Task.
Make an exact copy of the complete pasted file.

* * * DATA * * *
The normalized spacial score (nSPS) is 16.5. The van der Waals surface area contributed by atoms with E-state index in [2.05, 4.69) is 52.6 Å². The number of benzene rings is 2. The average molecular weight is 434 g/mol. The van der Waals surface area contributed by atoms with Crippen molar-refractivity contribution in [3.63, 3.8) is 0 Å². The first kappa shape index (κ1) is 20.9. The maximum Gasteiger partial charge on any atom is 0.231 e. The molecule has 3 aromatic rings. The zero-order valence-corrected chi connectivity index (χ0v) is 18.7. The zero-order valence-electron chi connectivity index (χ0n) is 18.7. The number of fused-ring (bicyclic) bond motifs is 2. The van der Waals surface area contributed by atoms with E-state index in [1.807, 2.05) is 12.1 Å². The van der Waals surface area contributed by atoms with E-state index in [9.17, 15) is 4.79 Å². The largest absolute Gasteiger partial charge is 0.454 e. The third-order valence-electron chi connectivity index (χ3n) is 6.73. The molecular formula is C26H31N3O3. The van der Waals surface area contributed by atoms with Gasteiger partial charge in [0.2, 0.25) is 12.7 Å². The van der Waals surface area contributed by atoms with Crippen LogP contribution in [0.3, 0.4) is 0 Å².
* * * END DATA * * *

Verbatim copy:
The normalized spacial score (nSPS) is 16.5. The van der Waals surface area contributed by atoms with E-state index in [2.05, 4.69) is 52.6 Å². The number of benzene rings is 2. The average molecular weight is 434 g/mol. The van der Waals surface area contributed by atoms with Crippen molar-refractivity contribution in [3.63, 3.8) is 0 Å². The first kappa shape index (κ1) is 20.9. The maximum Gasteiger partial charge on any atom is 0.231 e. The molecule has 3 aromatic rings. The zero-order valence-corrected chi connectivity index (χ0v) is 18.7. The zero-order valence-electron chi connectivity index (χ0n) is 18.7. The number of fused-ring (bicyclic) bond motifs is 2. The van der Waals surface area contributed by atoms with E-state index in [1.807, 2.05) is 12.1 Å². The van der Waals surface area contributed by atoms with E-state index in [9.17, 15) is 4.79 Å². The largest absolute Gasteiger partial charge is 0.454 e. The third-order valence-electron chi connectivity index (χ3n) is 6.73. The molecular formula is C26H31N3O3. The van der Waals surface area contributed by atoms with Gasteiger partial charge in [0.2, 0.25) is 12.7 Å². The van der Waals surface area contributed by atoms with Crippen LogP contribution in [0.3, 0.4) is 0 Å².